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Fans 'Can Trust' New Los Lobos Album

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Fans 'Can Trust' New Los Lobos Album

Fans 'Can Trust' New Los Lobos Album

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  • <iframe src="" width="100%" height="290" frameborder="0" scrolling="no" title="NPR embedded audio player">
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"Tin Can Trust" is the name of the first collection of new original songs from Los Lobos in four years. The East L.A. band has been active since the '70s, and over the course of their career, they've done everything from opening for Bob Dylan, U2 and the Grateful Dead, to recording a tribute album to Walt Disney movie music.

Rock critic Ken Tucker says the group's new album can stand with their best work.

(Soundbite of song, "Burn it Down")

LOS LOBOS (Rock Band): (Singing) I didn't say a word. It's only destiny I've heard. The time had come for me to run away. Don't even turn around is what they say.

KEN TUCKER: Los Lobos are masters of creating moods, of summoning up a setting and putting you in the center of it. From their major-label debut "Will the Wolf Survive" to the new "Tin Can Trust," the band has always sung about people who take their pleasures where they can find them and who lead rich, imaginative lives. There's an entire world that opens up in the beautifully languid stroll described in one of the band's finest songs ever, "On Main Street."

(Soundbite of song, "On Main Street")

LOS LOBOS: (Singing) (unintelligible) walking down the boulevard feeling the sun on my face. Watching Maggie (unintelligible) running all over the place. Got a red light. Got a green light, no matter which way I go. Down Main Street, down easy street is where I feel like I'm home.

TUCKER: One of the most impressive things about this album is the way Los Lobos shifts between a hard-boiled realism and a free, open lyricism. I'm not entirely sure what the lyrics of "Jupiter or the Moon" mean, but I know that the gorgeously eerie soundscape the song creates, with its bluesy ease and lunar jazz coolness, is a world I want to live in for a while.

(Soundbite of song, "Jupiter or the Moon")

LOS LOBOS: (Singing) If I could turn night into day, you know I would. If I could make soil into gold, you know I would. Look for one up in the sky. Where have you gone, gone so soon as Jupiter over the moon?

TUCKER: To be sure, there's a certain fatalism to some of Los Lobos' music. This album features two songs in which the narrators use the phrase burning down to describe a scorched-earth approach to dispatching a troubled past, in hopes of building a better future. Yet, I can't think of an example over 30 years of music-making in which this band has resorted to cheap cynicism or knee-jerk nihilism. Whatever melancholy or hopelessness that can creep into a song, it's always tempered by precise detailing, whether it's a guitar line that lifts despair into a thing of beauty or a lyric suggesting that any state of mind is more complex than mere depression.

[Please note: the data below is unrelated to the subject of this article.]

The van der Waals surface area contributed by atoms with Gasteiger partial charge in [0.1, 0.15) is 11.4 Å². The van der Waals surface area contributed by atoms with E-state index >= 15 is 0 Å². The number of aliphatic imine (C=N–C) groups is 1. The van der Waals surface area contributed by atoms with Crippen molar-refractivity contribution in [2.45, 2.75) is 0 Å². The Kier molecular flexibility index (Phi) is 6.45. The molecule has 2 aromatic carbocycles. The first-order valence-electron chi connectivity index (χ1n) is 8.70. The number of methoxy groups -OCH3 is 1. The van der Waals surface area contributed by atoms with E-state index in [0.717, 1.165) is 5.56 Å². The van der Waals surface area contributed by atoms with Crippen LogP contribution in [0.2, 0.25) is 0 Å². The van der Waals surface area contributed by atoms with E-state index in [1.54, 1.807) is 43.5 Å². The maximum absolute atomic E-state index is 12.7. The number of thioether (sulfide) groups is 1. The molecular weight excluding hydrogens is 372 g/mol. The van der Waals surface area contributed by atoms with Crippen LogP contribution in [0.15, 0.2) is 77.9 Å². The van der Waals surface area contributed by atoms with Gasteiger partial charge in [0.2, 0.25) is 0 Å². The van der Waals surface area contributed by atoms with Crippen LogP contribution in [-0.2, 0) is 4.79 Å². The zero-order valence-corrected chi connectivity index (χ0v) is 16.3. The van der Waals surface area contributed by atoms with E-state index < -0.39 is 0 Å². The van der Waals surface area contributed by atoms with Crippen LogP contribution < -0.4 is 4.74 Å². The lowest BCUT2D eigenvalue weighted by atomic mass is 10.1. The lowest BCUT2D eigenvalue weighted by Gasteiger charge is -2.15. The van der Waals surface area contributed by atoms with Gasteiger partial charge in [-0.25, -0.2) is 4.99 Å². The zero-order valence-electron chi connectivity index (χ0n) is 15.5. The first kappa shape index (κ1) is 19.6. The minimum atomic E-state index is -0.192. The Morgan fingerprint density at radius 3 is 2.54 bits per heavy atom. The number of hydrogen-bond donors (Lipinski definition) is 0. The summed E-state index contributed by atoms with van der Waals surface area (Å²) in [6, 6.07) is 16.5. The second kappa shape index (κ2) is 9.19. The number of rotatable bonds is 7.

(Soundbite of song, "All My Bridges Burning")

LOS LOBOS: (Singing) When you were young, taking time to believe, if only to survive what you got to believe. That when we, too, survive, survive in this world and this crazy life, got to give it a whirl. All my bridges burning, almost burning down. All my bridges burning, burning to the ground. Burning down. Burning down.

TUCKER: Los Lobos saved their most audacious song for the end of this album. Called "27 Spanishes," songwriters David Hidalgo and Louie Perez describe it as an attempt to tell quote, "the entire tale of the Spanish conquest of Mexico, blow by blow." I'm staggered to hear that they come awfully close to achieving just that, encased in a quiet, lean, mean blues epic.

(Soundbite of "27 Spanishes")

LOS LOBOS: (Singing) Twenty-seven Spanishes arriving from the sea, blades of steel flashing, cutting down the eagle's(ph) tree. Came riding in on mountains, on red and silver feet, into the city of a serpent, so he could build a dream.

TUCKER: There isn't a false note on "Tin Can Trust." It moves with the assurance of men who have the confidence to follow the path a stray guitar or keyboard riff may take them, pursuing the implications of a simple, but tricky phrase like tin can trust. They let the listener fill in the blanks about what guitars, keyboards, accordion, fiddle and some blunt, yet poetic phrases have to say about the lives they see around them, and the lives we all live.

DAVIES: Ken Tucker is editor-at-large at Entertainment Weekly. He reviewed "Tin Can Trust," the new album from Los Lobos. You can listen to every track from the album on

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